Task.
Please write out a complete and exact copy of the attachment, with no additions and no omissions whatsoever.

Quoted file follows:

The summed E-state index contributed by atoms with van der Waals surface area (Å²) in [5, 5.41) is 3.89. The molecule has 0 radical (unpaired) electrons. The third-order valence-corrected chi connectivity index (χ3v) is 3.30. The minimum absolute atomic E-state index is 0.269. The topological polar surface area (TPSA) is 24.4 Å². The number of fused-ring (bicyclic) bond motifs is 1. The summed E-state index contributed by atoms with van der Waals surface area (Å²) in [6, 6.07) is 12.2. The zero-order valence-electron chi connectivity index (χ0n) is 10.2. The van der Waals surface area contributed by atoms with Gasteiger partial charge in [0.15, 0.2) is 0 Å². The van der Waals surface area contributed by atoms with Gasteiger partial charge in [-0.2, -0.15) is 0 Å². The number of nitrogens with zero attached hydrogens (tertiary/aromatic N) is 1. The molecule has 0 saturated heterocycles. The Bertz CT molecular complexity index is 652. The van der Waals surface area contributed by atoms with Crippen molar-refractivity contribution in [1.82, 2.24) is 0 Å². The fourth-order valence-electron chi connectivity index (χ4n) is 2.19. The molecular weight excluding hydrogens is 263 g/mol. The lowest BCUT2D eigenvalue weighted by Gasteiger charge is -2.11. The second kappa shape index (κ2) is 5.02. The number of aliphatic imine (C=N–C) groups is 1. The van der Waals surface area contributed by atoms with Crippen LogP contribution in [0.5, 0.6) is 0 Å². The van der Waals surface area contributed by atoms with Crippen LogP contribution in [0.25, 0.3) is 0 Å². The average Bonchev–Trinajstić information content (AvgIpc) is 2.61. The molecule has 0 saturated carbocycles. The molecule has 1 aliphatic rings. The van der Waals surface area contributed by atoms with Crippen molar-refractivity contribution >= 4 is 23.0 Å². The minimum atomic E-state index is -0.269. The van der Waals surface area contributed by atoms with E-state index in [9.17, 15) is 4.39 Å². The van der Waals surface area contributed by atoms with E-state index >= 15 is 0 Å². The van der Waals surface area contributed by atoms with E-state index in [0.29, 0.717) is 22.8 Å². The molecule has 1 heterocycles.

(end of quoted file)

The summed E-state index contributed by atoms with van der Waals surface area (Å²) in [5, 5.41) is 3.89. The molecule has 0 radical (unpaired) electrons. The third-order valence-corrected chi connectivity index (χ3v) is 3.30. The minimum absolute atomic E-state index is 0.269. The topological polar surface area (TPSA) is 24.4 Å². The number of fused-ring (bicyclic) bond motifs is 1. The summed E-state index contributed by atoms with van der Waals surface area (Å²) in [6, 6.07) is 12.2. The zero-order valence-electron chi connectivity index (χ0n) is 10.2. The van der Waals surface area contributed by atoms with Gasteiger partial charge in [0.15, 0.2) is 0 Å². The van der Waals surface area contributed by atoms with Gasteiger partial charge in [-0.2, -0.15) is 0 Å². The number of nitrogens with zero attached hydrogens (tertiary/aromatic N) is 1. The molecule has 0 saturated heterocycles. The Bertz CT molecular complexity index is 652. The van der Waals surface area contributed by atoms with Crippen molar-refractivity contribution in [1.82, 2.24) is 0 Å². The fourth-order valence-electron chi connectivity index (χ4n) is 2.19. The molecular weight excluding hydrogens is 263 g/mol. The lowest BCUT2D eigenvalue weighted by Gasteiger charge is -2.11. The second kappa shape index (κ2) is 5.02. The number of aliphatic imine (C=N–C) groups is 1. The van der Waals surface area contributed by atoms with Crippen LogP contribution in [0.5, 0.6) is 0 Å². The van der Waals surface area contributed by atoms with Crippen LogP contribution in [0.25, 0.3) is 0 Å². The average Bonchev–Trinajstić information content (AvgIpc) is 2.61. The molecule has 0 saturated carbocycles. The molecule has 1 aliphatic rings. The van der Waals surface area contributed by atoms with Crippen molar-refractivity contribution >= 4 is 23.0 Å². The minimum atomic E-state index is -0.269. The van der Waals surface area contributed by atoms with E-state index in [9.17, 15) is 4.39 Å². The van der Waals surface area contributed by atoms with E-state index >= 15 is 0 Å². The van der Waals surface area contributed by atoms with E-state index in [0.29, 0.717) is 22.8 Å². The molecule has 1 heterocycles.